We have endured a colder-than-normal winter in Boston and so any sign of spring is much celebrated. On March 1, we counted over a hundred American robins near Meadow Road in the Arboretum. While the number might be unusual, robins in and of themselves are not a true sign of spring. Many overwinter in the area.
Today, however, we saw and heard our first male red-winged blackbirds. These birds are a more reliable indicator that winter is waning. Coincidentally, today was the nicest day we have had all year, with balmy temperatures and clear skies. The cold will soon return, but so will more of the red-winged blackbirds, and spring will win out. Continue reading →
Two of the fastest-growing native trees in the Northeast are duking it out on Paul Gore Street in Jamaica Plain. An eastern white pine and a silver maple arch over the street, meeting in the middle.
Update on June 2, 2016: The white pine has won the battle. The silver maple was cut down today. It had dropped some large limbs during recent storms and was probably deemed a public hazard. Still, it’s sad to see an urban giant go.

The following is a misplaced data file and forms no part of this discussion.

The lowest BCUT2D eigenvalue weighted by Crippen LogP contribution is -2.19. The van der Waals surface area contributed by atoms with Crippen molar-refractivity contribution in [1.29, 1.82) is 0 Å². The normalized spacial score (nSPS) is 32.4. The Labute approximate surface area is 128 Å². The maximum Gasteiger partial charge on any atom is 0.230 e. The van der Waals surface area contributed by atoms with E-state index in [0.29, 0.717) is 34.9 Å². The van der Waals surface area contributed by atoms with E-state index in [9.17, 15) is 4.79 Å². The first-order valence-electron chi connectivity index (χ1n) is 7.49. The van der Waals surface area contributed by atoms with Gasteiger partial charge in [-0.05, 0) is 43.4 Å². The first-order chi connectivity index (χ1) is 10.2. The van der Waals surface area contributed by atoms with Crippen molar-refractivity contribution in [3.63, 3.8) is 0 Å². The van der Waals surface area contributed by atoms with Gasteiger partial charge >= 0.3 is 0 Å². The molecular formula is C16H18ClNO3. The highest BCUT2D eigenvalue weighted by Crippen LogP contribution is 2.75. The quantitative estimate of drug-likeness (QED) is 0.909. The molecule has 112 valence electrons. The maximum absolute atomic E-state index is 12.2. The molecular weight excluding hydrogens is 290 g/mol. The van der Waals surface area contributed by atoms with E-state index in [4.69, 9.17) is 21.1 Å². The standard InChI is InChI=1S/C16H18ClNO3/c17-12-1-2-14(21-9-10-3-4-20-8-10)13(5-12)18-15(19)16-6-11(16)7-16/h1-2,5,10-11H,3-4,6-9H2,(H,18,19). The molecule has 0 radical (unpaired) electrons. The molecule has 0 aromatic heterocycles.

The elevated Central Artery running through downtown Boston was dismantled starting in 2004 as part of the Big Dig. The automobile traffic that would have taken the highway now moves below ground. In its place, Boston got the Greenway. On Thursday, I took a tour of the Greenway parks.
The tour was led by Darrah Cole and Anthony Ruggiero, horticulturists working for the Greenway Conservancy, the non-profit group that manages the parks.
Our group started at the Chinatown gate. The park there has reduced green space because the community asked for a plaza where they could hold events. One end of the plaza is lined with Dutch elm-resistant ‘Frontier’ elms. These elms are a hybrid of the European field elm (Ulmus minor) and the Chinese elm (Ulmus parvifolia).